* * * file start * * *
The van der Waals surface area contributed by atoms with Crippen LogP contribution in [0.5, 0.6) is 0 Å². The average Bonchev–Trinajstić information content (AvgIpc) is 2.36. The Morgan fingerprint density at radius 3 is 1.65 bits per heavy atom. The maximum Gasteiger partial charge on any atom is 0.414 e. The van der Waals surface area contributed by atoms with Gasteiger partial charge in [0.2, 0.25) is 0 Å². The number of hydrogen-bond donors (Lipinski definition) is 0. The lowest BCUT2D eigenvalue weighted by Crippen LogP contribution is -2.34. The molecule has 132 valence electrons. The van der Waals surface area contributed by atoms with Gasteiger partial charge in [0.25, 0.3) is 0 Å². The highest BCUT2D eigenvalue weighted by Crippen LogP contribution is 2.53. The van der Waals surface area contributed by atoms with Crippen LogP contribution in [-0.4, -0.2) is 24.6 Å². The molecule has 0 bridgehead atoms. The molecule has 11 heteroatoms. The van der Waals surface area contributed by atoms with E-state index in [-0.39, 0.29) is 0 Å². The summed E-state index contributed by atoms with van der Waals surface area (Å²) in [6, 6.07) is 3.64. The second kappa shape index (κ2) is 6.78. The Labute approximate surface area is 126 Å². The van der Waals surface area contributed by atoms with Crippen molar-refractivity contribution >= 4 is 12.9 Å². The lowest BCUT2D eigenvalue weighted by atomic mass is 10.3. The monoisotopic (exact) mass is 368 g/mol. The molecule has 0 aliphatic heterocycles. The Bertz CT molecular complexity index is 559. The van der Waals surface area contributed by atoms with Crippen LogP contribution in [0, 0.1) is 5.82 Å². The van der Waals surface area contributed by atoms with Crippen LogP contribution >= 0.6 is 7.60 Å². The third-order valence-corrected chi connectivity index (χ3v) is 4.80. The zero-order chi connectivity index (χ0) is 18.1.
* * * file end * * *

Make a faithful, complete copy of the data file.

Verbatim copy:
The van der Waals surface area contributed by atoms with Crippen LogP contribution in [0.5, 0.6) is 0 Å². The average Bonchev–Trinajstić information content (AvgIpc) is 2.36. The Morgan fingerprint density at radius 3 is 1.65 bits per heavy atom. The maximum Gasteiger partial charge on any atom is 0.414 e. The van der Waals surface area contributed by atoms with Gasteiger partial charge in [0.2, 0.25) is 0 Å². The number of hydrogen-bond donors (Lipinski definition) is 0. The lowest BCUT2D eigenvalue weighted by Crippen LogP contribution is -2.34. The molecule has 132 valence electrons. The van der Waals surface area contributed by atoms with Gasteiger partial charge in [0.25, 0.3) is 0 Å². The highest BCUT2D eigenvalue weighted by Crippen LogP contribution is 2.53. The van der Waals surface area contributed by atoms with Crippen LogP contribution in [-0.4, -0.2) is 24.6 Å². The molecule has 0 bridgehead atoms. The molecule has 11 heteroatoms. The van der Waals surface area contributed by atoms with E-state index in [-0.39, 0.29) is 0 Å². The summed E-state index contributed by atoms with van der Waals surface area (Å²) in [6, 6.07) is 3.64. The second kappa shape index (κ2) is 6.78. The Labute approximate surface area is 126 Å². The van der Waals surface area contributed by atoms with Crippen molar-refractivity contribution >= 4 is 12.9 Å². The lowest BCUT2D eigenvalue weighted by atomic mass is 10.3. The monoisotopic (exact) mass is 368 g/mol. The molecule has 0 aliphatic heterocycles. The Bertz CT molecular complexity index is 559. The van der Waals surface area contributed by atoms with Crippen LogP contribution in [0, 0.1) is 5.82 Å². The van der Waals surface area contributed by atoms with Crippen LogP contribution >= 0.6 is 7.60 Å². The third-order valence-corrected chi connectivity index (χ3v) is 4.80. The zero-order chi connectivity index (χ0) is 18.1.